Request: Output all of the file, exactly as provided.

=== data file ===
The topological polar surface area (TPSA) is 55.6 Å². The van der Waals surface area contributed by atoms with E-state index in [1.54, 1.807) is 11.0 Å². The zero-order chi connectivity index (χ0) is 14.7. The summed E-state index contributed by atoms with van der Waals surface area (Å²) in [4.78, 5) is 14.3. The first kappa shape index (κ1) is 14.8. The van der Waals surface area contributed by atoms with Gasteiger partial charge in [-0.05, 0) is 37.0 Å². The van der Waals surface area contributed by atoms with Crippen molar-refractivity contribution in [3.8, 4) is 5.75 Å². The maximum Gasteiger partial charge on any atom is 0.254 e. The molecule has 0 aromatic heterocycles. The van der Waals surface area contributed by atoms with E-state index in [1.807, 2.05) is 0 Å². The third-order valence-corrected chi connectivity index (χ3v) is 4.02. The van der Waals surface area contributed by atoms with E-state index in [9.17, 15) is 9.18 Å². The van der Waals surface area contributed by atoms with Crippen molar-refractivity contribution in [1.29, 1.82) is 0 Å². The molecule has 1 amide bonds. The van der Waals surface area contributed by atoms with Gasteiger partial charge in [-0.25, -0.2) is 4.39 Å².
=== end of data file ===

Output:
The topological polar surface area (TPSA) is 55.6 Å². The van der Waals surface area contributed by atoms with E-state index in [1.54, 1.807) is 11.0 Å². The zero-order chi connectivity index (χ0) is 14.7. The summed E-state index contributed by atoms with van der Waals surface area (Å²) in [4.78, 5) is 14.3. The first kappa shape index (κ1) is 14.8. The van der Waals surface area contributed by atoms with Gasteiger partial charge in [-0.05, 0) is 37.0 Å². The van der Waals surface area contributed by atoms with Crippen molar-refractivity contribution in [3.8, 4) is 5.75 Å². The maximum Gasteiger partial charge on any atom is 0.254 e. The molecule has 0 aromatic heterocycles. The van der Waals surface area contributed by atoms with E-state index in [1.807, 2.05) is 0 Å². The third-order valence-corrected chi connectivity index (χ3v) is 4.02. The van der Waals surface area contributed by atoms with E-state index in [9.17, 15) is 9.18 Å². The van der Waals surface area contributed by atoms with Crippen molar-refractivity contribution in [1.29, 1.82) is 0 Å². The molecule has 1 amide bonds. The van der Waals surface area contributed by atoms with Gasteiger partial charge in [-0.25, -0.2) is 4.39 Å².